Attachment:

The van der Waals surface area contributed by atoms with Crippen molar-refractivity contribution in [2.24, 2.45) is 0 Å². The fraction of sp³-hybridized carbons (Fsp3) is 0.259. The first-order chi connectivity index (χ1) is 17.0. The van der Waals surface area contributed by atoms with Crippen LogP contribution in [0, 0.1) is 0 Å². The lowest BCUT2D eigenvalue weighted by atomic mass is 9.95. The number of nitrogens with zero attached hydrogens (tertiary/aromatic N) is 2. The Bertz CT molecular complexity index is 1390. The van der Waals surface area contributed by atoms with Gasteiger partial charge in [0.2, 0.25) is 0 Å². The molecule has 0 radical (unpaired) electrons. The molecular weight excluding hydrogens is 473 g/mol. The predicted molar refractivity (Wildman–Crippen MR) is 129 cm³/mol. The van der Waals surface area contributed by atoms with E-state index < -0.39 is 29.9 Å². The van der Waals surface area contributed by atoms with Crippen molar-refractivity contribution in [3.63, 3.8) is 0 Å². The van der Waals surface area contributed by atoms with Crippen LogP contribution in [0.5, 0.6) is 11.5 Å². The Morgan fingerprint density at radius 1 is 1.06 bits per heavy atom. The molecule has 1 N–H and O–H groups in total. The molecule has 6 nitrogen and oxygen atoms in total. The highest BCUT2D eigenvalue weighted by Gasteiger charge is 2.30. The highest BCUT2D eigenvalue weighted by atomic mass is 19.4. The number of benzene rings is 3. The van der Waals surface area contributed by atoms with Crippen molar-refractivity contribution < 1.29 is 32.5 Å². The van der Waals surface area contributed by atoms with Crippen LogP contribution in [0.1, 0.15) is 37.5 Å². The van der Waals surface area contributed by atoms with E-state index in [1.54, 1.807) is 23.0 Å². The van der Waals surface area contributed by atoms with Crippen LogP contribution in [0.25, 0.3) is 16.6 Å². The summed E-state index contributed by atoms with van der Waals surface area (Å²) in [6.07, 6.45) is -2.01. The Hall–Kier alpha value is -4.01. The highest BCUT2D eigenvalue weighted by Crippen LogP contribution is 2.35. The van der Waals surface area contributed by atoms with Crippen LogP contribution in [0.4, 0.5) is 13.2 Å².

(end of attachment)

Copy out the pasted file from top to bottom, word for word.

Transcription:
The van der Waals surface area contributed by atoms with Crippen molar-refractivity contribution in [2.24, 2.45) is 0 Å². The fraction of sp³-hybridized carbons (Fsp3) is 0.259. The first-order chi connectivity index (χ1) is 17.0. The van der Waals surface area contributed by atoms with Crippen LogP contribution in [0, 0.1) is 0 Å². The lowest BCUT2D eigenvalue weighted by atomic mass is 9.95. The number of nitrogens with zero attached hydrogens (tertiary/aromatic N) is 2. The Bertz CT molecular complexity index is 1390. The van der Waals surface area contributed by atoms with Gasteiger partial charge in [0.2, 0.25) is 0 Å². The molecule has 0 radical (unpaired) electrons. The molecular weight excluding hydrogens is 473 g/mol. The predicted molar refractivity (Wildman–Crippen MR) is 129 cm³/mol. The van der Waals surface area contributed by atoms with E-state index < -0.39 is 29.9 Å². The van der Waals surface area contributed by atoms with Crippen molar-refractivity contribution in [3.63, 3.8) is 0 Å². The van der Waals surface area contributed by atoms with Crippen LogP contribution in [0.5, 0.6) is 11.5 Å². The Morgan fingerprint density at radius 1 is 1.06 bits per heavy atom. The molecule has 1 N–H and O–H groups in total. The molecule has 6 nitrogen and oxygen atoms in total. The highest BCUT2D eigenvalue weighted by Gasteiger charge is 2.30. The highest BCUT2D eigenvalue weighted by atomic mass is 19.4. The number of benzene rings is 3. The van der Waals surface area contributed by atoms with Crippen molar-refractivity contribution < 1.29 is 32.5 Å². The van der Waals surface area contributed by atoms with Crippen LogP contribution in [0.1, 0.15) is 37.5 Å². The van der Waals surface area contributed by atoms with E-state index in [1.54, 1.807) is 23.0 Å². The van der Waals surface area contributed by atoms with Crippen LogP contribution in [0.25, 0.3) is 16.6 Å². The summed E-state index contributed by atoms with van der Waals surface area (Å²) in [6.07, 6.45) is -2.01. The Hall–Kier alpha value is -4.01. The highest BCUT2D eigenvalue weighted by Crippen LogP contribution is 2.35. The van der Waals surface area contributed by atoms with Crippen LogP contribution in [0.4, 0.5) is 13.2 Å².